Tuesday, March 27, 2012

Endings and Beginings

I started writing what I came to think of as the 'YAGSIP' (YA ghost story in progress) in July of 2011.  The story started with 5 handwritten pages in a small notebook I bought at Readercon. 

Usually, I travel with pen and paper, but I forgot to pack one of the many Staples brand single subject notebooks I buy every back-to-school time.  (Best writing bargain ever--they were on sale this year for .08 each!) Luckily, the folks at Clarkesworld Magazine had these little blank books for sale.  This one reminded me of an old Calvin and Hobbes cartoon I loved, so that was the one that I bought.

I didn't have much of an idea, other than a visual of an abandoned amusement park and a grieving teenager. I knew she had lost someone dear to her and that she was a photographer.  Other than that, it was all up for grabs.

 The first lines I wrote were in her voice:

Grief makes people squirrely.  They want you to be over it, coping, strong.  If there's some expiration date on pain, then I guess I'm way past it.

Once I discovered who she was, I needed to find a name for her, a history, a goal, and obstacles.  All those things, and more, unfolded over the course of the next 8 months.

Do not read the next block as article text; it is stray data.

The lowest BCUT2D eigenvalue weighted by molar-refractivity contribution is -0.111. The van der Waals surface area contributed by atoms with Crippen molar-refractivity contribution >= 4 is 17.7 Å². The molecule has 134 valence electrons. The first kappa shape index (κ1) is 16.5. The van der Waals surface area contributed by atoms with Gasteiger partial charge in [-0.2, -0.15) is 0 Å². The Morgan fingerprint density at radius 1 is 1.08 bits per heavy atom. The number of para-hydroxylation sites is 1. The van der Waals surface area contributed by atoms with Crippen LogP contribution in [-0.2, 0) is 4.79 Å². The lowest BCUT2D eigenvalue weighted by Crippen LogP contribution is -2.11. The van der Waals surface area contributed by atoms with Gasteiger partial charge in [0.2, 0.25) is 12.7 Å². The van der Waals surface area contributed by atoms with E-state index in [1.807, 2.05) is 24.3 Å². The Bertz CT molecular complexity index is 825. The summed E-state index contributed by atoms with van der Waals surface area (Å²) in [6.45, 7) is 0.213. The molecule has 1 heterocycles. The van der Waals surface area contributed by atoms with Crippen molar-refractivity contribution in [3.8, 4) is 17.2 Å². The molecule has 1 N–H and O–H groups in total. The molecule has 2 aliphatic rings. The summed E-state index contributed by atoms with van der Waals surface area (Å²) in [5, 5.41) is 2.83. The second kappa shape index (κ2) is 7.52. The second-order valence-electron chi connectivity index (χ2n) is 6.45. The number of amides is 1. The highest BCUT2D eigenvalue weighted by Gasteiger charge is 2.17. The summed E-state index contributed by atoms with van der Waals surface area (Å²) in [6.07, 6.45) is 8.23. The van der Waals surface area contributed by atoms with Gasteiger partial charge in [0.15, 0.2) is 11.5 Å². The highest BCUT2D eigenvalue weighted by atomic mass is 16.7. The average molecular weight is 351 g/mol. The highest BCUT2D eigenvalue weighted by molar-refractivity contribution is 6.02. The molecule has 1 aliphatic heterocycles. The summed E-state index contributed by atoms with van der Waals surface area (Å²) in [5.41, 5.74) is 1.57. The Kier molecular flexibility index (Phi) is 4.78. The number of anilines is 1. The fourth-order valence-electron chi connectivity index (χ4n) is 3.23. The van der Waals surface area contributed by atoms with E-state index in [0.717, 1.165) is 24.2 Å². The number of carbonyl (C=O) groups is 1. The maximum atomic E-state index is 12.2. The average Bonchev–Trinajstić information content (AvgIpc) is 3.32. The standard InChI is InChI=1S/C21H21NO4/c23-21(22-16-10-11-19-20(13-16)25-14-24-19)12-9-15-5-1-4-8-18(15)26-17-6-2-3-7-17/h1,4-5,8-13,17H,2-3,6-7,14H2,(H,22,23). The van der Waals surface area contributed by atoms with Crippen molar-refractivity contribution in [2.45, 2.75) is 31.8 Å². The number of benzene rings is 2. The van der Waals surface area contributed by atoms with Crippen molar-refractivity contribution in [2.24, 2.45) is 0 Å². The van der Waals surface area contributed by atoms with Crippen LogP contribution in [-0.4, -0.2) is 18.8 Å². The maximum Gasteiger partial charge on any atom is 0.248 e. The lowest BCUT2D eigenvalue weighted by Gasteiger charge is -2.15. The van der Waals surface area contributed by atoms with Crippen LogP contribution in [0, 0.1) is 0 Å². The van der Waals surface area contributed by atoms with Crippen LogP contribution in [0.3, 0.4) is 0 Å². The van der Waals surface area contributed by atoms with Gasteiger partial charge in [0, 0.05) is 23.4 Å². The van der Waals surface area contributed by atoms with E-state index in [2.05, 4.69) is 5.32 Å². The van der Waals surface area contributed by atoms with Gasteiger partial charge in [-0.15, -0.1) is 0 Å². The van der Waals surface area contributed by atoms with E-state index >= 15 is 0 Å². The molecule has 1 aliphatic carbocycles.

On Sunday, I finished the novel, all 78.5K words of it.  Well, the first draft, anyway.  It takes more than 8 months of furious writing to create a novel.  Now that I have the raw material, the real work begins.

There will be revising, editing, and proofreading.  Maybe multiple rounds of each.  As well as the brainstorming on coming up with a title.  All this will happen in the next half year and I will do my best to be patient with the story and do it the justice it deserves.

This was an emotionally difficult piece to write.  While it was not *my* story, it was a story of loss and grief, and it resonated with the losses I have experienced in my own life.  Even when writers make stuff up, we root it in our lived experiences, so it will have its own truth. Without that spark of emotional truth, the story cannot hope to connect with the reader. 

At least that is my experience.  Every story I have written has to have something real at its core, or I cannot be fully engaged in the writing of it.  And if the writer is not engaged, the reader will not be, either.

I am grateful for all the comments and support I received from readers along the way when I posted snippets of Tess and Marco's story.  Thank you for taking the journey with me.

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